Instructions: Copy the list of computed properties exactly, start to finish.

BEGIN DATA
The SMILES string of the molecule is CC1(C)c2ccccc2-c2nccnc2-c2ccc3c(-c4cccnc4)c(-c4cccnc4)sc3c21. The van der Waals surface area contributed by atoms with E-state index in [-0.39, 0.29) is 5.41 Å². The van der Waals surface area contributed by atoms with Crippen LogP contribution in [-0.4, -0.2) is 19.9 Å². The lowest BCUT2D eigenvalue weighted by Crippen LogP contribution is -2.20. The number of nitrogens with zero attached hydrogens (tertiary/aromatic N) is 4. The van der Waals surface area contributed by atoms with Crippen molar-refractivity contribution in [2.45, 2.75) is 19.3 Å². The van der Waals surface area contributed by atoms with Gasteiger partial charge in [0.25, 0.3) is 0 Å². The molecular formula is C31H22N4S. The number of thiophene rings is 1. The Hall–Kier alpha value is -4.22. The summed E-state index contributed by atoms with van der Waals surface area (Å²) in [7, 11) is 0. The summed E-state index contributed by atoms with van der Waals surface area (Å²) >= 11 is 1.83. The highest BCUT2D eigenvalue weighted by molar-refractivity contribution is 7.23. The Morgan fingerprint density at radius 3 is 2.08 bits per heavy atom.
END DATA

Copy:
The SMILES string of the molecule is CC1(C)c2ccccc2-c2nccnc2-c2ccc3c(-c4cccnc4)c(-c4cccnc4)sc3c21. The van der Waals surface area contributed by atoms with E-state index in [-0.39, 0.29) is 5.41 Å². The van der Waals surface area contributed by atoms with Crippen LogP contribution in [-0.4, -0.2) is 19.9 Å². The lowest BCUT2D eigenvalue weighted by Crippen LogP contribution is -2.20. The number of nitrogens with zero attached hydrogens (tertiary/aromatic N) is 4. The van der Waals surface area contributed by atoms with Crippen molar-refractivity contribution in [2.45, 2.75) is 19.3 Å². The van der Waals surface area contributed by atoms with Gasteiger partial charge in [0.25, 0.3) is 0 Å². The molecular formula is C31H22N4S. The number of thiophene rings is 1. The Hall–Kier alpha value is -4.22. The summed E-state index contributed by atoms with van der Waals surface area (Å²) in [7, 11) is 0. The summed E-state index contributed by atoms with van der Waals surface area (Å²) >= 11 is 1.83. The highest BCUT2D eigenvalue weighted by molar-refractivity contribution is 7.23. The Morgan fingerprint density at radius 3 is 2.08 bits per heavy atom.